Updated Nov, 2004
Bayonet Points #23 - November, 2004
The US Bayonets M1905 and M1
World War Two Production
Parts and Markings
Please Note: All photographs are of items in my personal reference collection, so I am sure there are some marking variations that I do not show. I have changed my normal use of color photos to black-and-white in order to show some details more clearly. To do so, the photos are much lighter than the item really is in order to show the marks and details, and some are slightly enhanced for more visibility. Not all of the markings are as clear as I might like, but in general I hope that you find that the photos encourage you to take a closer look at the bayonets in your personal collection.
Basically the parts of the Model of 1905, M1905 and M1 bayonets are interchangeable. However, all of the parts other than the scabbard catch and spring were modified either before production of the M1905 began or very shortly afterward. Most of these changes were implemented to help speed production and lower costs. As is to be expected of wartime production by firms who in most cases had no experience in making a product of this nature, fit and finish are crude compared to pre-1922 production.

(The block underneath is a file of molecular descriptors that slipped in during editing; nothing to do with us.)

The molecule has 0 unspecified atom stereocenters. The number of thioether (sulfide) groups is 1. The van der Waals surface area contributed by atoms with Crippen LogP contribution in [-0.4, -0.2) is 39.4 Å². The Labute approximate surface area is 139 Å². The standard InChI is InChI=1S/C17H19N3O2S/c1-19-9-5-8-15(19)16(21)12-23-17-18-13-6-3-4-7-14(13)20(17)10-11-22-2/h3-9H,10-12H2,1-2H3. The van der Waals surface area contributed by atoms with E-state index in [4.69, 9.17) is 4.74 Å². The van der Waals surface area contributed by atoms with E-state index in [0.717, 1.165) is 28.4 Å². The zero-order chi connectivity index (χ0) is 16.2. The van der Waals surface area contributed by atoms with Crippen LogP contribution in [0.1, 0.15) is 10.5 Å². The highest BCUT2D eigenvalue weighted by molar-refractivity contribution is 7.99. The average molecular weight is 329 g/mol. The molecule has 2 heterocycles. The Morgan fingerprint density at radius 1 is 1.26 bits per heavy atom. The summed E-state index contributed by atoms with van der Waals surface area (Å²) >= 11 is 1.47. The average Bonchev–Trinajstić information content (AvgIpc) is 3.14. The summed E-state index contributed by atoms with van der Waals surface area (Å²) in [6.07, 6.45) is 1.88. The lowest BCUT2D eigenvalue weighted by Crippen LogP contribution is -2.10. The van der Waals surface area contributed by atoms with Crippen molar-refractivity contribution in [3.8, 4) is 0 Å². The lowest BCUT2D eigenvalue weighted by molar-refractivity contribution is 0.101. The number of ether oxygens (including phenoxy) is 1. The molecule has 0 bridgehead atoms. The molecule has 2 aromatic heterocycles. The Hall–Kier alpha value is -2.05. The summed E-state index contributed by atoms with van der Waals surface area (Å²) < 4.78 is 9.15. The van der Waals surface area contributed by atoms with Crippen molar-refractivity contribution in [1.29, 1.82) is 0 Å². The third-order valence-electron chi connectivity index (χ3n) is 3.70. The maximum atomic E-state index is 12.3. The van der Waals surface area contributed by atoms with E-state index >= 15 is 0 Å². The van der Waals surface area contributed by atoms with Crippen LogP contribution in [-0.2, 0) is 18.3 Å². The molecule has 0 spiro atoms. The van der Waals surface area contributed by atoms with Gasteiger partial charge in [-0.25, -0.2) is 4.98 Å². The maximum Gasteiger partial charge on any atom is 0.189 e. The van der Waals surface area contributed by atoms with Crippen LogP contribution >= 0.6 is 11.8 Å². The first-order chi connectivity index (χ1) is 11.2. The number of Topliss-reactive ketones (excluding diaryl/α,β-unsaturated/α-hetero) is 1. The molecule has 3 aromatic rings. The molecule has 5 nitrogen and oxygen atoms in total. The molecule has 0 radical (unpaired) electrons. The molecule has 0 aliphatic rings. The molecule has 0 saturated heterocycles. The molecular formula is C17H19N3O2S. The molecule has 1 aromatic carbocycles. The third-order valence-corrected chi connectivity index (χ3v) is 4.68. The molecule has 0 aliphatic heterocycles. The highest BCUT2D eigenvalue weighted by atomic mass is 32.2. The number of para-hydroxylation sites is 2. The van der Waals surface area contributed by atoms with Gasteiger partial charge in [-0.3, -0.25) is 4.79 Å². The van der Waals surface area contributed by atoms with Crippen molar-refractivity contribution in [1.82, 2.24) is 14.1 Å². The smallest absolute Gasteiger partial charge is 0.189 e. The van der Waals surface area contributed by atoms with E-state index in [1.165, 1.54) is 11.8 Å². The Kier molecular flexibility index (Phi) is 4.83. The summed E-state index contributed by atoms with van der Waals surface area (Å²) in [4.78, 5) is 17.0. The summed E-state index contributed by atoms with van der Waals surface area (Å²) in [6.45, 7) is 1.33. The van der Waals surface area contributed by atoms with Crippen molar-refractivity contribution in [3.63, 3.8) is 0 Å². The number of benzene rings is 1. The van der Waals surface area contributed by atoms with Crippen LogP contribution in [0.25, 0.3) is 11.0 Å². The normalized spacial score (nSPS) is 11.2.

For everyone's convenience, here are the official part numbers and nomenclature taken from Technical Manual 9-1270 titled Ordnance Maintenance: U.S. Rifles, Caliber .30, M1903, M1903A1, M1903A3 and M1903A4, dated 20 January 1944..
Exploded View of the U.S. Bayonet, M1905
Exploded View of the U.S. Bayonet, M1